The throttle linkage was one of the bigger problems I faced.
With the intake being so far in the cab the throttle cable had to make bends
totaling 360 degrees before it could connect to the gas pedal. This proved
too much and the cable was very stiff. After some discussion with a friend at
work I decided to design a bell crank to eliminate 180 degrees worth of bends,
as luck would have it I found a universal bell crank kit in a Jeg's catalog.
Mounting it proved to be another challenge since the angle and distance from the
throttle pedal determined how much travel I would get out of the linkage. In the
end I used a thin piece of aluminum to mount the bell crank so I could bend it
to the desired angle, then I made a pair of small links to reinforce the
mounting plate so it would not deflect when pushing on the gas pedal.
I decided early on that all the interior panels would have to
be removable to facilitate maintenance. The firewall panels proved to be
the hardest to mount since I did not have a sub structure to mount them to.
Here's what I came up with. The picture above shows the center console. I
bent another piece if aluminum to form a 1 x 1 x 6" long aluminum angle and
riveted it to the center console. I then drilled 3 holes in the exposed
angle and installed some 10-32 nut inserts.
The mating panel could now bolt to the center console panel.
As you can see I also made some more angle pieces and riveted them to the
firewall panel along the bottom edge to make it more rigid.
At this point I realized I did not have good access to the
spark plugs and the floor would have to be pulled before I could remove the
firewall panel to gain access (if I rolled I would want to pull the plugs and
clear the cylinders of any oil that may have accumulated). I modified the
firewall panel so the front portion of it could be removed easily. The
last thing I did was coat the inside of the panel with some self adhesive heat
reflecting material I picked up from Summit Racing.
Here is the driver side firewall panel, the front portion is
removable just like the passenger side.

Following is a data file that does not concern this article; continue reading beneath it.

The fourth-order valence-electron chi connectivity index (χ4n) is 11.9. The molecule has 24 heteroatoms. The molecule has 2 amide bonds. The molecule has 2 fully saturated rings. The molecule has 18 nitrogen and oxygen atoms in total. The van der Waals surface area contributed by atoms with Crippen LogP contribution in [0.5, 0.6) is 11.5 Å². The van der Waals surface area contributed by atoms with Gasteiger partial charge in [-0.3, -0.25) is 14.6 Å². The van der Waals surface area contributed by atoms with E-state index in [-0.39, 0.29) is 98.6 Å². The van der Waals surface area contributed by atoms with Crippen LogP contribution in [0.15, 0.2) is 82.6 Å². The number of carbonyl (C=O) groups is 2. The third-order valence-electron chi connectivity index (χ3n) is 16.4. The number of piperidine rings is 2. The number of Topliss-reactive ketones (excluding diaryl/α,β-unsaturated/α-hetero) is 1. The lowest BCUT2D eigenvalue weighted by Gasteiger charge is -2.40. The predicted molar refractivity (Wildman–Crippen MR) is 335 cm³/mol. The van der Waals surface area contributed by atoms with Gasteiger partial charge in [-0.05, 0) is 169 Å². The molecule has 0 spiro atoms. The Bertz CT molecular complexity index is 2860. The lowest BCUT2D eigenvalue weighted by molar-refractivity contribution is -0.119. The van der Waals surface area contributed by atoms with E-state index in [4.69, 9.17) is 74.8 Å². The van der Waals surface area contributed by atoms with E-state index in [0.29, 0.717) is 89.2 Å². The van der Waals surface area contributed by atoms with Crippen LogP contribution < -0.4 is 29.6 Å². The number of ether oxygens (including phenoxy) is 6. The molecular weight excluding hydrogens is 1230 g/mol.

To activate the rear brake light I installed a pressure switch
in the rear brake line circuit. Further back in the line is a line lock
and proportioning valve.
The firs test run revealed two big issues. Issue # 1
involved the front driveshaft angle, it was too close to the max angle the 1410
u-joints would handle, so close that the driveshaft yoke was contacting the
u-joint on hard turns. The second issue involved the transmission which
only had two functioning gears: reverse and 1st.
The driveshaft issue was addressed by clocking the transfer
case downward another set of holes on the clocking ring. This required
clearancing the cross member and re-working the carrier bearing mount.
These changes reduced the driveshaft angle another 5 degrees. I also
clearanced the driveshaft yoke for an extra bit of safety.
The transmission issue doesn't look to be fixable by me.
I checked with Art Carr to see if the valve body could have been installed wrong
but they said this particular unit was pretty foolproof so all signs point to a
problem with the transmission internals. I do not know the history of this
transmission other than being told it was "built" by a well known shop. From now
on I will treat any used transmission as junk unless I have seen them run.
I ended up pulling the transmission with the help of a friend and took it to a
local transmission shop. While it is being re-assembled correctly I am
also having a 2500 rpm stall torque converter installed. This should make
it easier to hold the brakes when the transfer case is in low.